UbiqLog: a generic mobile phone-based life-log framework

Abstract

Smartphones are conquering the mobile phone market; they are not just phones; they also act as media players, gaming consoles, personal calendars, storage, etc. They are portable computers with fewer computing capabilities than personal computers. However, unlike personal computers, users can carry their smartphone with them at all times. The ubiquity of mobile phones and their computing capabilities provide an opportunity of using them as a life-logging device. Life-logs (personal e-memories) are used to record users’ daily life events and assist them in memory augmentation. In a more technical sense, life-logs sense and store users’ contextual information from their environment through sensors, which are core components of life-logs. Spatio-temporal aggregation of sensor information can be mapped to users’ life events. We propose UbiqLog, a lightweight, configurable, and extendable life-log framework, which uses mobile phone as a device for life logging. The proposed framework extends previous research in this field, which investigated mobile phones as life-log tool through continuous sensing. Its openness in terms of sensor configuration allows developers to create flexible, multipurpose life-log tools. In addition to that, this framework contains a data model and an architecture, which can be used as reference model for further life-log development, including its extension to other devices, such as ebook readers, T.V.s, etc.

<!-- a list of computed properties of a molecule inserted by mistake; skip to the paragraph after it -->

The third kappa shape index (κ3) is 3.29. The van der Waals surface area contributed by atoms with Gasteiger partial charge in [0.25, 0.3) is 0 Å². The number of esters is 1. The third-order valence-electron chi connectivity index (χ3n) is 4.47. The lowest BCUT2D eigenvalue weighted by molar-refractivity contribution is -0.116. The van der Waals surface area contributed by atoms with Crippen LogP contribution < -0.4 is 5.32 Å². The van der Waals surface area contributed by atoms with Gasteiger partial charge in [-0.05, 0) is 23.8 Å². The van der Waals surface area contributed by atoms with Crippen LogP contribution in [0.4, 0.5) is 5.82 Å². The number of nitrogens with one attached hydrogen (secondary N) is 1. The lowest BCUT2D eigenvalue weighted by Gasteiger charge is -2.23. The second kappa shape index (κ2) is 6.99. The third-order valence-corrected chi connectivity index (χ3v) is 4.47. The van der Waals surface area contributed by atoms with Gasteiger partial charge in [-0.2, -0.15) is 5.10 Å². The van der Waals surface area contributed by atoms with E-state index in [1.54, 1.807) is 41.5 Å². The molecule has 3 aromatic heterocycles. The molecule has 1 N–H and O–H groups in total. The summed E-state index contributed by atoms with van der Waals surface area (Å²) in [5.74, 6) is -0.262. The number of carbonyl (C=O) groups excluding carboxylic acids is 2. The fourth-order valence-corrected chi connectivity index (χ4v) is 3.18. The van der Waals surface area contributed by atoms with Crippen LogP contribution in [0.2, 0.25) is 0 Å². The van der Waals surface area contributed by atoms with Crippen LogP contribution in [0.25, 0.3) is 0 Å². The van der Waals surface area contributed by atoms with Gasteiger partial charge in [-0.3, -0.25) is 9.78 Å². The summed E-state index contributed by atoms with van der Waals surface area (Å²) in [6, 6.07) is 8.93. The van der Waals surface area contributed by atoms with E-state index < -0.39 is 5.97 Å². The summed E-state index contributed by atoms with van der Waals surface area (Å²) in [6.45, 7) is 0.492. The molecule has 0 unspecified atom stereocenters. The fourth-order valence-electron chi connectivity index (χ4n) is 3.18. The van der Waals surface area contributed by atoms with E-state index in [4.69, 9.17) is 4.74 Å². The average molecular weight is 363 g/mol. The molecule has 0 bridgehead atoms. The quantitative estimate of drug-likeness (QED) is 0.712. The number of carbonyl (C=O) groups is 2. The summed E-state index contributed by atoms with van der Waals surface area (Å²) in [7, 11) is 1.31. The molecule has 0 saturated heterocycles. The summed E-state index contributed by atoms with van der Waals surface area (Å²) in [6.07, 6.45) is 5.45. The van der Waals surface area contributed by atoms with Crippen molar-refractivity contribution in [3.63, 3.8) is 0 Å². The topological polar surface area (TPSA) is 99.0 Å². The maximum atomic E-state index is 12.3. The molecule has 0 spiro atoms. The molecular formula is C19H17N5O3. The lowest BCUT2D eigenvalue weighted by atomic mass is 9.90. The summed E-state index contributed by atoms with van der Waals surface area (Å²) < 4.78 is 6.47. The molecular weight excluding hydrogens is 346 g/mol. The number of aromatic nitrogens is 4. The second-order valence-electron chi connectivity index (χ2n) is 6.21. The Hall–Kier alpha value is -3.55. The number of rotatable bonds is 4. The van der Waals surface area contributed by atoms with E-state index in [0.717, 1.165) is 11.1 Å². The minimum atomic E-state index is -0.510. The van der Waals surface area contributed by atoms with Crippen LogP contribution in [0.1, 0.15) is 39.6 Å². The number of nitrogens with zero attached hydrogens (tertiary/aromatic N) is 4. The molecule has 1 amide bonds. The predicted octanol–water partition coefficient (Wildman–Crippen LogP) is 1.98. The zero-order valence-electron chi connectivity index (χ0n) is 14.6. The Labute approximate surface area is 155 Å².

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    http://www.google.com/tv.

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    http://Flickr.com.

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    http://www.json.org.

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Acknowledgments

We would like to thank all students who helped us in developing this platform, including Victor Andrei Gugonatu and Soheil Khosravipour.

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Correspondence to Reza Rawassizadeh.

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Rawassizadeh, R., Tomitsch, M., Wac, K. et al. UbiqLog: a generic mobile phone-based life-log framework. Pers Ubiquit Comput 17, 621–637 (2013). https://doi.org/10.1007/s00779-012-0511-8

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Keywords

  • Life-log
  • Mobile sensing
  • Smartphone
  • Personal digital memory